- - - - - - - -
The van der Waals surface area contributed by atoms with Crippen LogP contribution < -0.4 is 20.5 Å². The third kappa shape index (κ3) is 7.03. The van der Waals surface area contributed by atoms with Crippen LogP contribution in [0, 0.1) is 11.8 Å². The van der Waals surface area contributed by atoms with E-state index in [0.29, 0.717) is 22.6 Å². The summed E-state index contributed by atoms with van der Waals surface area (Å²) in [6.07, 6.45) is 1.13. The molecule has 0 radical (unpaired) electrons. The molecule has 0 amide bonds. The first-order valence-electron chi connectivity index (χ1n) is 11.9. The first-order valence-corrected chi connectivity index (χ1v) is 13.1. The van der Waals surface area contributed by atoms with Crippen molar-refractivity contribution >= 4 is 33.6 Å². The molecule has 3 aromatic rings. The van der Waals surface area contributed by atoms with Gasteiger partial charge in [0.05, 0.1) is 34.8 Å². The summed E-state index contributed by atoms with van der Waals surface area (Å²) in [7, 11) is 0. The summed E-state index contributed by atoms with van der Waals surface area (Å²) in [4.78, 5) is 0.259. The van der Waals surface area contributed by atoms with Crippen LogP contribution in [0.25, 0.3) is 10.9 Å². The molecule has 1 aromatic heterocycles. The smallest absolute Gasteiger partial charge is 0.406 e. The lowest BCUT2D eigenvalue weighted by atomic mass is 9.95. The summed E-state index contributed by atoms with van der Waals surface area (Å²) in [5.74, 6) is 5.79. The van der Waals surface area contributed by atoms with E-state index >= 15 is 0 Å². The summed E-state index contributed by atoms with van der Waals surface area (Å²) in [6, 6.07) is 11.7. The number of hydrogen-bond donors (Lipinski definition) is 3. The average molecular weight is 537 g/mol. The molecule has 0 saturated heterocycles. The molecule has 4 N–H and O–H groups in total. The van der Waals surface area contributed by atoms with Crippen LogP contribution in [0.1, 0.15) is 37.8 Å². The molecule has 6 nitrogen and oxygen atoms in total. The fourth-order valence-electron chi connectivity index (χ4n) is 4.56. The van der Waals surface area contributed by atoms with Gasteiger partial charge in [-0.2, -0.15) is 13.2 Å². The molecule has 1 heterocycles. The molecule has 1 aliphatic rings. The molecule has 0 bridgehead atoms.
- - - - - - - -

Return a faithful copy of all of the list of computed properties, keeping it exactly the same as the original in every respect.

The van der Waals surface area contributed by atoms with Crippen LogP contribution < -0.4 is 20.5 Å². The third kappa shape index (κ3) is 7.03. The van der Waals surface area contributed by atoms with Crippen LogP contribution in [0, 0.1) is 11.8 Å². The van der Waals surface area contributed by atoms with E-state index in [0.29, 0.717) is 22.6 Å². The summed E-state index contributed by atoms with van der Waals surface area (Å²) in [6.07, 6.45) is 1.13. The molecule has 0 radical (unpaired) electrons. The molecule has 0 amide bonds. The first-order valence-electron chi connectivity index (χ1n) is 11.9. The first-order valence-corrected chi connectivity index (χ1v) is 13.1. The van der Waals surface area contributed by atoms with Crippen molar-refractivity contribution >= 4 is 33.6 Å². The molecule has 3 aromatic rings. The van der Waals surface area contributed by atoms with Gasteiger partial charge in [0.05, 0.1) is 34.8 Å². The summed E-state index contributed by atoms with van der Waals surface area (Å²) in [7, 11) is 0. The summed E-state index contributed by atoms with van der Waals surface area (Å²) in [4.78, 5) is 0.259. The van der Waals surface area contributed by atoms with Crippen LogP contribution in [0.25, 0.3) is 10.9 Å². The molecule has 1 aromatic heterocycles. The smallest absolute Gasteiger partial charge is 0.406 e. The lowest BCUT2D eigenvalue weighted by atomic mass is 9.95. The summed E-state index contributed by atoms with van der Waals surface area (Å²) in [5.74, 6) is 5.79. The van der Waals surface area contributed by atoms with E-state index >= 15 is 0 Å². The summed E-state index contributed by atoms with van der Waals surface area (Å²) in [6, 6.07) is 11.7. The number of hydrogen-bond donors (Lipinski definition) is 3. The average molecular weight is 537 g/mol. The molecule has 0 saturated heterocycles. The molecule has 4 N–H and O–H groups in total. The van der Waals surface area contributed by atoms with Crippen LogP contribution in [0.1, 0.15) is 37.8 Å². The molecule has 6 nitrogen and oxygen atoms in total. The fourth-order valence-electron chi connectivity index (χ4n) is 4.56. The van der Waals surface area contributed by atoms with Gasteiger partial charge in [-0.2, -0.15) is 13.2 Å². The molecule has 1 heterocycles. The molecule has 1 aliphatic rings. The molecule has 0 bridgehead atoms.